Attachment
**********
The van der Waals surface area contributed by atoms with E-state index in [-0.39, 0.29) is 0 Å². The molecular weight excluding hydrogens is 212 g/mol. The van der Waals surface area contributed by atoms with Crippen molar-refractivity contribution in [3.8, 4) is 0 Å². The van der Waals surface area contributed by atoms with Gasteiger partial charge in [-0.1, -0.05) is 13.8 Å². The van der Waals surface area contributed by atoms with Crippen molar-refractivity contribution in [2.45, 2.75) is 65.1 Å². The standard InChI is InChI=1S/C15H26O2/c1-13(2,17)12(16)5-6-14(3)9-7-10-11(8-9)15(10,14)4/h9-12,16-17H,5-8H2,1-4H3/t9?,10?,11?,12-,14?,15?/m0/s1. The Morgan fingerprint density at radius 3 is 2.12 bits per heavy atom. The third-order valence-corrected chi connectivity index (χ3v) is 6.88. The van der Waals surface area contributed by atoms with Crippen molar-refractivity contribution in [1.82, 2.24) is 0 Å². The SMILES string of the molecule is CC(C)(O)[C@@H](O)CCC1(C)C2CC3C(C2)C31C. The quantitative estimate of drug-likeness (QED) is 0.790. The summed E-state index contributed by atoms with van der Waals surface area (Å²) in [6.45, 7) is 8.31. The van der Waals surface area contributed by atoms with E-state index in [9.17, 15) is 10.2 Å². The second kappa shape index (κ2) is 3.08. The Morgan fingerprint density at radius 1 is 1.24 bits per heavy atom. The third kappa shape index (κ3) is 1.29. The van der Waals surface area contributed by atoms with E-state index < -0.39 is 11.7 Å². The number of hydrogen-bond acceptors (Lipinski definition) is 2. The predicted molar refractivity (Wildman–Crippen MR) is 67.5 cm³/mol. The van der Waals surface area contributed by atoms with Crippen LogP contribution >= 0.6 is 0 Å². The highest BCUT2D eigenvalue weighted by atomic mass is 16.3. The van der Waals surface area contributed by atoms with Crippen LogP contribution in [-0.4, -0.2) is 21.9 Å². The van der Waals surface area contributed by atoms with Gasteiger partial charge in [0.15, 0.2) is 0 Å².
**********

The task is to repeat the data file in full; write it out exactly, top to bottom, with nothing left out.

The van der Waals surface area contributed by atoms with E-state index in [-0.39, 0.29) is 0 Å². The molecular weight excluding hydrogens is 212 g/mol. The van der Waals surface area contributed by atoms with Crippen molar-refractivity contribution in [3.8, 4) is 0 Å². The van der Waals surface area contributed by atoms with Gasteiger partial charge in [-0.1, -0.05) is 13.8 Å². The van der Waals surface area contributed by atoms with Crippen molar-refractivity contribution in [2.45, 2.75) is 65.1 Å². The standard InChI is InChI=1S/C15H26O2/c1-13(2,17)12(16)5-6-14(3)9-7-10-11(8-9)15(10,14)4/h9-12,16-17H,5-8H2,1-4H3/t9?,10?,11?,12-,14?,15?/m0/s1. The Morgan fingerprint density at radius 3 is 2.12 bits per heavy atom. The third-order valence-corrected chi connectivity index (χ3v) is 6.88. The van der Waals surface area contributed by atoms with Crippen molar-refractivity contribution in [1.82, 2.24) is 0 Å². The SMILES string of the molecule is CC(C)(O)[C@@H](O)CCC1(C)C2CC3C(C2)C31C. The quantitative estimate of drug-likeness (QED) is 0.790. The summed E-state index contributed by atoms with van der Waals surface area (Å²) in [6.45, 7) is 8.31. The van der Waals surface area contributed by atoms with E-state index in [9.17, 15) is 10.2 Å². The second kappa shape index (κ2) is 3.08. The Morgan fingerprint density at radius 1 is 1.24 bits per heavy atom. The third kappa shape index (κ3) is 1.29. The van der Waals surface area contributed by atoms with E-state index < -0.39 is 11.7 Å². The number of hydrogen-bond acceptors (Lipinski definition) is 2. The predicted molar refractivity (Wildman–Crippen MR) is 67.5 cm³/mol. The van der Waals surface area contributed by atoms with Crippen LogP contribution >= 0.6 is 0 Å². The highest BCUT2D eigenvalue weighted by atomic mass is 16.3. The van der Waals surface area contributed by atoms with Crippen LogP contribution in [-0.4, -0.2) is 21.9 Å². The van der Waals surface area contributed by atoms with Gasteiger partial charge in [0.15, 0.2) is 0 Å².